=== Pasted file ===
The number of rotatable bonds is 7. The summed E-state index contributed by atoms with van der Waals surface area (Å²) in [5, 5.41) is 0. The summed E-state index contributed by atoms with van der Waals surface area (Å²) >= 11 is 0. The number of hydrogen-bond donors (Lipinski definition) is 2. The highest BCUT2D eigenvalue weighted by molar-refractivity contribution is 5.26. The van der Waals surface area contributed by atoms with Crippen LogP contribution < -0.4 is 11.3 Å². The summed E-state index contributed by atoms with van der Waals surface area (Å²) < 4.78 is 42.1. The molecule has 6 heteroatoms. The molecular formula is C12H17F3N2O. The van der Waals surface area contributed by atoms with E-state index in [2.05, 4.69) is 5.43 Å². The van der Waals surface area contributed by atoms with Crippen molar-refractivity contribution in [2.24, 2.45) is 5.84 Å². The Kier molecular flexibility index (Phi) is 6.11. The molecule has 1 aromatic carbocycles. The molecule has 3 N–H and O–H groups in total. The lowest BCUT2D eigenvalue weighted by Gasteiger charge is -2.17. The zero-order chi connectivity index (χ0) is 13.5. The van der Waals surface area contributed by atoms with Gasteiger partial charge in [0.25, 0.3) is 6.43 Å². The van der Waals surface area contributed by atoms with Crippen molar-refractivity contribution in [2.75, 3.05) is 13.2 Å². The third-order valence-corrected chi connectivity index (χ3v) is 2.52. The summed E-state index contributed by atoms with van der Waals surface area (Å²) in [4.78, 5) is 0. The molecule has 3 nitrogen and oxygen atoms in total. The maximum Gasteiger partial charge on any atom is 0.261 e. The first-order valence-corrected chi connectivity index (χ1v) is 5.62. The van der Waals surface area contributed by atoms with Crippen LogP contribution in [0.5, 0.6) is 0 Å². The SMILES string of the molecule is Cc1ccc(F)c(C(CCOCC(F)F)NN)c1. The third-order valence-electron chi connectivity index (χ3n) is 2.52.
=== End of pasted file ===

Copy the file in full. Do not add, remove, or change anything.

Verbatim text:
The number of rotatable bonds is 7. The summed E-state index contributed by atoms with van der Waals surface area (Å²) in [5, 5.41) is 0. The summed E-state index contributed by atoms with van der Waals surface area (Å²) >= 11 is 0. The number of hydrogen-bond donors (Lipinski definition) is 2. The highest BCUT2D eigenvalue weighted by molar-refractivity contribution is 5.26. The van der Waals surface area contributed by atoms with Crippen LogP contribution < -0.4 is 11.3 Å². The summed E-state index contributed by atoms with van der Waals surface area (Å²) < 4.78 is 42.1. The molecule has 6 heteroatoms. The molecular formula is C12H17F3N2O. The van der Waals surface area contributed by atoms with E-state index in [2.05, 4.69) is 5.43 Å². The van der Waals surface area contributed by atoms with Crippen molar-refractivity contribution in [2.24, 2.45) is 5.84 Å². The Kier molecular flexibility index (Phi) is 6.11. The molecule has 1 aromatic carbocycles. The molecule has 3 N–H and O–H groups in total. The lowest BCUT2D eigenvalue weighted by Gasteiger charge is -2.17. The zero-order chi connectivity index (χ0) is 13.5. The van der Waals surface area contributed by atoms with Gasteiger partial charge in [0.25, 0.3) is 6.43 Å². The van der Waals surface area contributed by atoms with Crippen molar-refractivity contribution in [2.75, 3.05) is 13.2 Å². The third-order valence-corrected chi connectivity index (χ3v) is 2.52. The summed E-state index contributed by atoms with van der Waals surface area (Å²) in [4.78, 5) is 0. The molecule has 3 nitrogen and oxygen atoms in total. The maximum Gasteiger partial charge on any atom is 0.261 e. The first-order valence-corrected chi connectivity index (χ1v) is 5.62. The van der Waals surface area contributed by atoms with Crippen LogP contribution in [0.5, 0.6) is 0 Å². The SMILES string of the molecule is Cc1ccc(F)c(C(CCOCC(F)F)NN)c1. The third-order valence-electron chi connectivity index (χ3n) is 2.52.